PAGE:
Skip to content

On my desk there is a stone with the word “Amen” on it,

a triangular fragment of stone from a Jewish graveyard destroyed

many generations ago. The other fragments, hundreds upon hundreds,

were scattered helter-skelter, and a great yearning,

a longing without end, fills them all:

first name in search of family name, date of death seeks

dead man’s birthplace, son’s name wishes to locate

name of father, date of birth seeks reunion with soul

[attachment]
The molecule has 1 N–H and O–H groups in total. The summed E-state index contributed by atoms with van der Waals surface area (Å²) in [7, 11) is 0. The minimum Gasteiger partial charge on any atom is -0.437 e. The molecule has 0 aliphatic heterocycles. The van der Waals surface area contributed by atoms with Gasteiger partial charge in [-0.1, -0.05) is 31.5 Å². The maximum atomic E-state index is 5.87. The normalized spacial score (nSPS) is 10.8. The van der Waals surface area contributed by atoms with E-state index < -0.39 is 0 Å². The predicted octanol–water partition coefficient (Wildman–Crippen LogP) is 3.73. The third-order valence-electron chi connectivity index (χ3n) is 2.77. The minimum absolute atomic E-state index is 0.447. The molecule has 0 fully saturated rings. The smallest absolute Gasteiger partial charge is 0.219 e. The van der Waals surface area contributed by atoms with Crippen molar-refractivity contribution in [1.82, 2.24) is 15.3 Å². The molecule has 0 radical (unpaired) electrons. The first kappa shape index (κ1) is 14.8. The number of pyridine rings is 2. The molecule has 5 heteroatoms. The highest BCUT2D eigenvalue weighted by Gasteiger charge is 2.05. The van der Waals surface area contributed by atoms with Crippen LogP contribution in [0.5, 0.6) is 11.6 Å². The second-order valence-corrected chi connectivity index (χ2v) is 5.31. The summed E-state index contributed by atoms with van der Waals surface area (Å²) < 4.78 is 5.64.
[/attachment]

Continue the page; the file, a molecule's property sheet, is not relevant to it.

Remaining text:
that wishes to rest in peace. And until they have found

one another, they will not find a perfect rest.

Only this stone lies calmly on my desk and says “Amen.”

But now the fragments are gathered up in lovingkindness

by a sad good man. He cleanses them of every blemish,

photographs them one by one, arranges them on the floor

in the great hall, makes each gravestone whole again,

one again: fragment to fragment,

like the resurrection of the dead, a mosaic,

a jigsaw puzzle. Child’s play.

The Amen Stone

Chana Bloch & Chana Kronfeld, translation from
the Hebrew written by Yehuda Amichai

More from
Poem of the Week

Dzvinia Orlowsky

Wine of Angels

translated from the Ukrainian written by
Natalka Bilotserkivets